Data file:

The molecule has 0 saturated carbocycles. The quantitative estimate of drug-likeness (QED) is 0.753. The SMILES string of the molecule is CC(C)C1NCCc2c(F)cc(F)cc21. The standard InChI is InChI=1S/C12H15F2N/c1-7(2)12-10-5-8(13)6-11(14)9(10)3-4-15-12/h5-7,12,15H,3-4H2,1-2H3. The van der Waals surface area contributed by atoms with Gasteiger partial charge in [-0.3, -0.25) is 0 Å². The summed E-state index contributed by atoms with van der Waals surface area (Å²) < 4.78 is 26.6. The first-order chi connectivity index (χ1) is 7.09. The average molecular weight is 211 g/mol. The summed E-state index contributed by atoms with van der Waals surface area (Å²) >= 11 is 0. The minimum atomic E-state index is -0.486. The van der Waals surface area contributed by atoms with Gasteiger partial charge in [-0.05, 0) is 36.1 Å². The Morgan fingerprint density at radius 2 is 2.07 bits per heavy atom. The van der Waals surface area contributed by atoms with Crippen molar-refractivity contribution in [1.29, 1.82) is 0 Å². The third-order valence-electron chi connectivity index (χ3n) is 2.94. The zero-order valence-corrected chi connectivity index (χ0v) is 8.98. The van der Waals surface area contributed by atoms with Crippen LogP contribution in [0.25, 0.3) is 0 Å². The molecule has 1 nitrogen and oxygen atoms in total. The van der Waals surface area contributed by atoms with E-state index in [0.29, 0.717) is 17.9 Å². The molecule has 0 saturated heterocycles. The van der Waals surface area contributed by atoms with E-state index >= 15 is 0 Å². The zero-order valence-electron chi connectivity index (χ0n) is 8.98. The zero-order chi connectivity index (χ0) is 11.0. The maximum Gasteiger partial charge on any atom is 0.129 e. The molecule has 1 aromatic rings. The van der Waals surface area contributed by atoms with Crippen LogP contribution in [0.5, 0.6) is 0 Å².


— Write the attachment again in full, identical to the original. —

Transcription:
The molecule has 0 saturated carbocycles. The quantitative estimate of drug-likeness (QED) is 0.753. The SMILES string of the molecule is CC(C)C1NCCc2c(F)cc(F)cc21. The standard InChI is InChI=1S/C12H15F2N/c1-7(2)12-10-5-8(13)6-11(14)9(10)3-4-15-12/h5-7,12,15H,3-4H2,1-2H3. The van der Waals surface area contributed by atoms with Gasteiger partial charge in [-0.3, -0.25) is 0 Å². The summed E-state index contributed by atoms with van der Waals surface area (Å²) < 4.78 is 26.6. The first-order chi connectivity index (χ1) is 7.09. The average molecular weight is 211 g/mol. The summed E-state index contributed by atoms with van der Waals surface area (Å²) >= 11 is 0. The minimum atomic E-state index is -0.486. The van der Waals surface area contributed by atoms with Gasteiger partial charge in [-0.05, 0) is 36.1 Å². The Morgan fingerprint density at radius 2 is 2.07 bits per heavy atom. The van der Waals surface area contributed by atoms with Crippen molar-refractivity contribution in [1.29, 1.82) is 0 Å². The third-order valence-electron chi connectivity index (χ3n) is 2.94. The zero-order valence-corrected chi connectivity index (χ0v) is 8.98. The van der Waals surface area contributed by atoms with Crippen LogP contribution in [0.25, 0.3) is 0 Å². The molecule has 1 nitrogen and oxygen atoms in total. The van der Waals surface area contributed by atoms with E-state index in [0.29, 0.717) is 17.9 Å². The molecule has 0 saturated heterocycles. The van der Waals surface area contributed by atoms with E-state index >= 15 is 0 Å². The zero-order valence-electron chi connectivity index (χ0n) is 8.98. The zero-order chi connectivity index (χ0) is 11.0. The maximum Gasteiger partial charge on any atom is 0.129 e. The molecule has 1 aromatic rings. The van der Waals surface area contributed by atoms with Crippen LogP contribution in [0.5, 0.6) is 0 Å².